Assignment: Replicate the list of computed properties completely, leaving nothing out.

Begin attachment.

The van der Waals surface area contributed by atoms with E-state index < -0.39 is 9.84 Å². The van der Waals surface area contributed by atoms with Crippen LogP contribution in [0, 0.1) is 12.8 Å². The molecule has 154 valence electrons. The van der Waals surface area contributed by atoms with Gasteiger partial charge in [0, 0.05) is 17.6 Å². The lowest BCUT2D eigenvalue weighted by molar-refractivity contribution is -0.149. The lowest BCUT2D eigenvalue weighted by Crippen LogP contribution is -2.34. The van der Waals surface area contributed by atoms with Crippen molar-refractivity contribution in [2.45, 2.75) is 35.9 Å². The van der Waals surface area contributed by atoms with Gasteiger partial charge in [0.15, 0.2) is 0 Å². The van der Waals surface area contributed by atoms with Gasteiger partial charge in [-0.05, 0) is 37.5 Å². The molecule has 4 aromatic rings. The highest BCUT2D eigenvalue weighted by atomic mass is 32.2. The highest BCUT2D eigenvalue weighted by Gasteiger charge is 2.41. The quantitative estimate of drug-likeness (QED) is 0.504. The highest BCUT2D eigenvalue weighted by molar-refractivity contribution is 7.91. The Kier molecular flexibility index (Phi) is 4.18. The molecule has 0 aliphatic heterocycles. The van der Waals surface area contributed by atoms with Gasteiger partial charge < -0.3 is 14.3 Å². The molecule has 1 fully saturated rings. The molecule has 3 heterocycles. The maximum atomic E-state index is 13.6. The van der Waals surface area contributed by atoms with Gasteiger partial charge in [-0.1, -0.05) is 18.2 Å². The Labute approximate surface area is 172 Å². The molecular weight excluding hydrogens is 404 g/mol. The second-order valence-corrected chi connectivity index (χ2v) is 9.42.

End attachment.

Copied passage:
The van der Waals surface area contributed by atoms with E-state index < -0.39 is 9.84 Å². The van der Waals surface area contributed by atoms with Crippen LogP contribution in [0, 0.1) is 12.8 Å². The molecule has 154 valence electrons. The van der Waals surface area contributed by atoms with Gasteiger partial charge in [0, 0.05) is 17.6 Å². The lowest BCUT2D eigenvalue weighted by molar-refractivity contribution is -0.149. The lowest BCUT2D eigenvalue weighted by Crippen LogP contribution is -2.34. The van der Waals surface area contributed by atoms with Crippen molar-refractivity contribution in [2.45, 2.75) is 35.9 Å². The van der Waals surface area contributed by atoms with Gasteiger partial charge in [0.15, 0.2) is 0 Å². The van der Waals surface area contributed by atoms with Gasteiger partial charge in [-0.05, 0) is 37.5 Å². The molecule has 4 aromatic rings. The highest BCUT2D eigenvalue weighted by atomic mass is 32.2. The highest BCUT2D eigenvalue weighted by Gasteiger charge is 2.41. The quantitative estimate of drug-likeness (QED) is 0.504. The highest BCUT2D eigenvalue weighted by molar-refractivity contribution is 7.91. The Kier molecular flexibility index (Phi) is 4.18. The molecule has 0 aliphatic heterocycles. The van der Waals surface area contributed by atoms with Gasteiger partial charge < -0.3 is 14.3 Å². The molecule has 1 fully saturated rings. The molecule has 3 heterocycles. The maximum atomic E-state index is 13.6. The van der Waals surface area contributed by atoms with Gasteiger partial charge in [-0.1, -0.05) is 18.2 Å². The Labute approximate surface area is 172 Å². The molecular weight excluding hydrogens is 404 g/mol. The second-order valence-corrected chi connectivity index (χ2v) is 9.42.